Oklahoma State promised to play faster this season.
And the Cowboys are.
Record faster, at least for them.
And to think, they probably haven't played full-tilt fast yet; there hasn't been a need, considering OSU was in a run-out-the-clock situation in the fourth quarter of each game of its 3-0 start.
So, what constitutes fastest ever?
A blog on SBNation.com, a piece entitled Football Study Hall, takes a look at pace of play through a simple formula: average time of possession per game divided by average offensive plays per game.
So far this season, OSU sits at 19.9 seconds per play, ranking No. 1 in the Big 12 and No. 7 nationally. BYU leads nationally at 17.8, followed by Wyoming (18.0), Oregon (18.6), California (18.8), Houston (19.6), Fresno State (19.8) and OSU.
“I didn't know it was possible to go that much faster, but we have,” said Cowboys receiver David Glidden. “We've sped it up a lot more.”
For some context, only seven teams have ever broken 20 seconds for a season, with each of the seven managing the feat since 2009, when hurry-up, no-huddle offenses were gaining in popularity.
This season, seven teams are averaging under 20 seconds per play.
OSU's fastest season came in its Big 12 title year of 2011, when the Cowboys averaged 20 seconds.
As the schedule figures to bring more competitive games, expect the Cowboys to press the pedal even more as they approach their preferred pace of play.
“We can always get faster,” said OSU offensive coordinator Mike Yurcich. “We can always push the standard from a tempo standpoint, getting lined up fast and making sure that they're wearing the defense out and disrupting their communication and you're making them, from a substitution standpoint, take care of that as well.”
KEEPING COUNT: MARGINS OF VICTORY
By routing Lamar 59-3, the Cowboys reached a Mike Gundy milestone of sorts.
It marked the 25th time in Gundy's tenure as head coach that OSU has scored at least 50 points in a game.
Among those 50-point outbursts, 16 have come since the start of the 2010 season — a span of 42 games — and two have happened already this year. The Cowboys also popped UTSA, 56-35.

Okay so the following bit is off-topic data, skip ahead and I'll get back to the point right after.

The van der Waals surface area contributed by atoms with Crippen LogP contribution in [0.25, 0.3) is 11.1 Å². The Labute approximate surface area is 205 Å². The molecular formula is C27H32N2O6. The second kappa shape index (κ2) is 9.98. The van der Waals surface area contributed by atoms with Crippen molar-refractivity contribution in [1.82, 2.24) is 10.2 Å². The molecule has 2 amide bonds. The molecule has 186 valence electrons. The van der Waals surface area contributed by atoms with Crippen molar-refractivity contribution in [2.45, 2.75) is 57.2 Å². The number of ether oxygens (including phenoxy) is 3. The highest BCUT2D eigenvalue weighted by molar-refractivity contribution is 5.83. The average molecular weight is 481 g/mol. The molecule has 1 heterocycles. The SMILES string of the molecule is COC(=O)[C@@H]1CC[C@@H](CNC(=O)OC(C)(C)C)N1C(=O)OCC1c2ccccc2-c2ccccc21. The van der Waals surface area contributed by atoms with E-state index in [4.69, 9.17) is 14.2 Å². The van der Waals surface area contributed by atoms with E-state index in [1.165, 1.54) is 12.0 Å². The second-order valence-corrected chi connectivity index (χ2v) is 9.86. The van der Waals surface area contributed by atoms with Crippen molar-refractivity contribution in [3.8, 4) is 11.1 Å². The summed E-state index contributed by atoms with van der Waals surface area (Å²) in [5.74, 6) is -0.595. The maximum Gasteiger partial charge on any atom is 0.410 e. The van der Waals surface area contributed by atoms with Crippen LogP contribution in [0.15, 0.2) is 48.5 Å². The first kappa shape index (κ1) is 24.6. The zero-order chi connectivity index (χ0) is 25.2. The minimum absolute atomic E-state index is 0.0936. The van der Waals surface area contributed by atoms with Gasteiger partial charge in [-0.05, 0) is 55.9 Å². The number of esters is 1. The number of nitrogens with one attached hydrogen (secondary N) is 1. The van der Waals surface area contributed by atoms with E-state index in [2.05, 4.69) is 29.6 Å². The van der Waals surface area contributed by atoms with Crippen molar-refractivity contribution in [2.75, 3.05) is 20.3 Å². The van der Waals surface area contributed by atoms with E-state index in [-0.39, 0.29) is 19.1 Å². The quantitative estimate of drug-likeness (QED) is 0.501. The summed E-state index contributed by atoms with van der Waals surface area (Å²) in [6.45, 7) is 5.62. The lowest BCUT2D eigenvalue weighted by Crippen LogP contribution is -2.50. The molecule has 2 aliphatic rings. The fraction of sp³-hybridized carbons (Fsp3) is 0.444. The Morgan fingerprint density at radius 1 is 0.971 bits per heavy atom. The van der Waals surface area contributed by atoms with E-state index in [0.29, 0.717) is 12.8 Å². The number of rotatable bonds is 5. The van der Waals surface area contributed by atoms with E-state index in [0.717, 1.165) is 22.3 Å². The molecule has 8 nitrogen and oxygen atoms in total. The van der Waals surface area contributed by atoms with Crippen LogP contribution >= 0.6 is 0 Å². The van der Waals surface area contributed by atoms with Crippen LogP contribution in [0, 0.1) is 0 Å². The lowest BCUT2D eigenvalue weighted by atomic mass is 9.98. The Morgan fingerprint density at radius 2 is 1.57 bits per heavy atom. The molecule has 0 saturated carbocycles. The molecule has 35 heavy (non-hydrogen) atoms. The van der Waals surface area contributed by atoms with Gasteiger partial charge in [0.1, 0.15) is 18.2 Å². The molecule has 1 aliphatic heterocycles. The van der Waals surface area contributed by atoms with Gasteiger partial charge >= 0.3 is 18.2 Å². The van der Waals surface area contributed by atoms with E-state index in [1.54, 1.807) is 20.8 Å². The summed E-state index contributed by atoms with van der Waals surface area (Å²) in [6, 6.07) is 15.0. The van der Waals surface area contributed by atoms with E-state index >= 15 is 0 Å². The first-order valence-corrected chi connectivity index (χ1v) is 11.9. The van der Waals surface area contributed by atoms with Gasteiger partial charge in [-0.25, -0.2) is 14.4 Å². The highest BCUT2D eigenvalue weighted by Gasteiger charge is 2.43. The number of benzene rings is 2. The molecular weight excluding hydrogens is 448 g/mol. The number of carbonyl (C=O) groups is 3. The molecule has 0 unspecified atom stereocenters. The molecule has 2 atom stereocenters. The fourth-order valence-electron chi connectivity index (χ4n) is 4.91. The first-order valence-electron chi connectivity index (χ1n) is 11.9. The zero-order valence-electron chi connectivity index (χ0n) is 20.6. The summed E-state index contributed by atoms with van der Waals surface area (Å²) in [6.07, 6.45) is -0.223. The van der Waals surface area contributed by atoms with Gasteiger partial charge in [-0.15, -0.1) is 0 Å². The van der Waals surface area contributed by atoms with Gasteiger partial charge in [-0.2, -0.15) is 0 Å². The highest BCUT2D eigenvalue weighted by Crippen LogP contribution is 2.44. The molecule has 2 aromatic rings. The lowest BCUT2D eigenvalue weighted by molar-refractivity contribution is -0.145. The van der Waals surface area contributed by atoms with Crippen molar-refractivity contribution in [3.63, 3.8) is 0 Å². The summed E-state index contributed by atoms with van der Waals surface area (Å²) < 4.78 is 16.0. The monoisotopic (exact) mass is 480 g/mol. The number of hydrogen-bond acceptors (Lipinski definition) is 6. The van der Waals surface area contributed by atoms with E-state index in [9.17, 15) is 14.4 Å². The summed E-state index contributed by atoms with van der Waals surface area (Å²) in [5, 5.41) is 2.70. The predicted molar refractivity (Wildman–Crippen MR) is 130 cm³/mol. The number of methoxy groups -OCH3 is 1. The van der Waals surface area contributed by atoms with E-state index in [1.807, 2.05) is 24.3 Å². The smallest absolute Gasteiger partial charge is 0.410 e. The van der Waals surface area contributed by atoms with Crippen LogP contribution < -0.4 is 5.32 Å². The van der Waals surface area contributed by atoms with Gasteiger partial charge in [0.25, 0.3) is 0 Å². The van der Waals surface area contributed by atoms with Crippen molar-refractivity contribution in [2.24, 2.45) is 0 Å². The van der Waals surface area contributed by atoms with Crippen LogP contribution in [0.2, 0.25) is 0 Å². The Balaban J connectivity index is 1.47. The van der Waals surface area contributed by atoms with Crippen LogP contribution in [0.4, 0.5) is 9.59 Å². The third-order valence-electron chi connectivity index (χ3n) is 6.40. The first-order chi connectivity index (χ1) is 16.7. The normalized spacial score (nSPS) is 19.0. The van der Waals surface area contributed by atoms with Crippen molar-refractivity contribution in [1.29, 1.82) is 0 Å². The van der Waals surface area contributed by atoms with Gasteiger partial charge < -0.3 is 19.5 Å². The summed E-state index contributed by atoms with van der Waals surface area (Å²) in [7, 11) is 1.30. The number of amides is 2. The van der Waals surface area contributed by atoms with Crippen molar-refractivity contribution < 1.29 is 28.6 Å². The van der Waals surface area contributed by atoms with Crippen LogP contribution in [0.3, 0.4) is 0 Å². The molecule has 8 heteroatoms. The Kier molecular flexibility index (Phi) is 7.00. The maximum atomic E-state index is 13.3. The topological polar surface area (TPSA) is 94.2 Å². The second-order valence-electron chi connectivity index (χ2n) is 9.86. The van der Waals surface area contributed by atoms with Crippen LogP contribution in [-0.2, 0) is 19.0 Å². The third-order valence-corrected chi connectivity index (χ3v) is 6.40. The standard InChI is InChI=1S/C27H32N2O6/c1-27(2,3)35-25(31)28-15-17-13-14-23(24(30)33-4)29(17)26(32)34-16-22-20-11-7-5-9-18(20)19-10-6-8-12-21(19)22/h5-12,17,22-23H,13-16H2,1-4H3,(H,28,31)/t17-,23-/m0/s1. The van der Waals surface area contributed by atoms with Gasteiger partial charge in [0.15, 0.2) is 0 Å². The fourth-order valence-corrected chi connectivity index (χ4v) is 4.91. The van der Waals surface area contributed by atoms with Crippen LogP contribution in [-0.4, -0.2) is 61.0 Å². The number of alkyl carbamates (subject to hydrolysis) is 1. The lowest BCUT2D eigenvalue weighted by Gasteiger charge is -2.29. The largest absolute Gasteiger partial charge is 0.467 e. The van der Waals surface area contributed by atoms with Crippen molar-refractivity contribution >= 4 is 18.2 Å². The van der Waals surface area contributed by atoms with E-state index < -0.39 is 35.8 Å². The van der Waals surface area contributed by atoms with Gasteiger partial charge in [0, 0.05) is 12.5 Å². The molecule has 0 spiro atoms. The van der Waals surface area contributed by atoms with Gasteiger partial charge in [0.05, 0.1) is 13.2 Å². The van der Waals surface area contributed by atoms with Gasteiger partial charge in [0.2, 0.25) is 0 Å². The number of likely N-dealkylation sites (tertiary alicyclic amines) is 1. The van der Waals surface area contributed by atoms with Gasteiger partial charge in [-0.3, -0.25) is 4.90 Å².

COWBOYS KEEPING POSITIVE ON TAKEAWAYS
OSU's defense craves takeaways.
And the Cowboys have been good at that game, with their 130 turnovers forced from 2009-2012 ranking second nationally behind only Oregon's total of 131.
But after claiming a nation-leading 44 turnovers in 2011, OSU slipped to 22 a year ago and actually broke even in turnover margin, giving the ball away 22 times.
So far this season, the Cowboys are off to a better start in turnover margin at plus-4, which leads the Big 12 and ties for 18th nationally.
The OSU defense has forced at least one turnover in all three games.
“Turnovers are always a huge emphasis, whether it's in a game or practices,” said Cowboys linebacker Caleb Lavey. “We didn't get the quota we wanted (against Lamar), but it's one of the most important things we do as a defense.”
OPPONENT WATCH: WEST VIRGINIA
West Virginia made a change at quarterback and thrived on offense a week ago, albeit against lesser competition in a 41-7 romp past Georgia State.
In his first career game, redshirt freshman Ford Childress completed 25 of 41 passes for 359 yards and three touchdowns, with one interception. With the quarterback position seemingly settled, the Mountaineers' offensive focus now shifts to the receiver positions, where inconsistencies and dropped passes have irked coach Dana Holgorsen.
As West Virginia visits Maryland Saturday, maybe it can benefit from some Terrapin misfortune.
In consecutive weeks, Maryland lost its starting cornerbacks and will enter Saturday's game with little depth behind the new starters — 5-11 senior Isaac Goins and 5-7 true freshman William Likely.
“They're both real small, so we should be able to do some things,” said Mountaineers receiver Kevin White.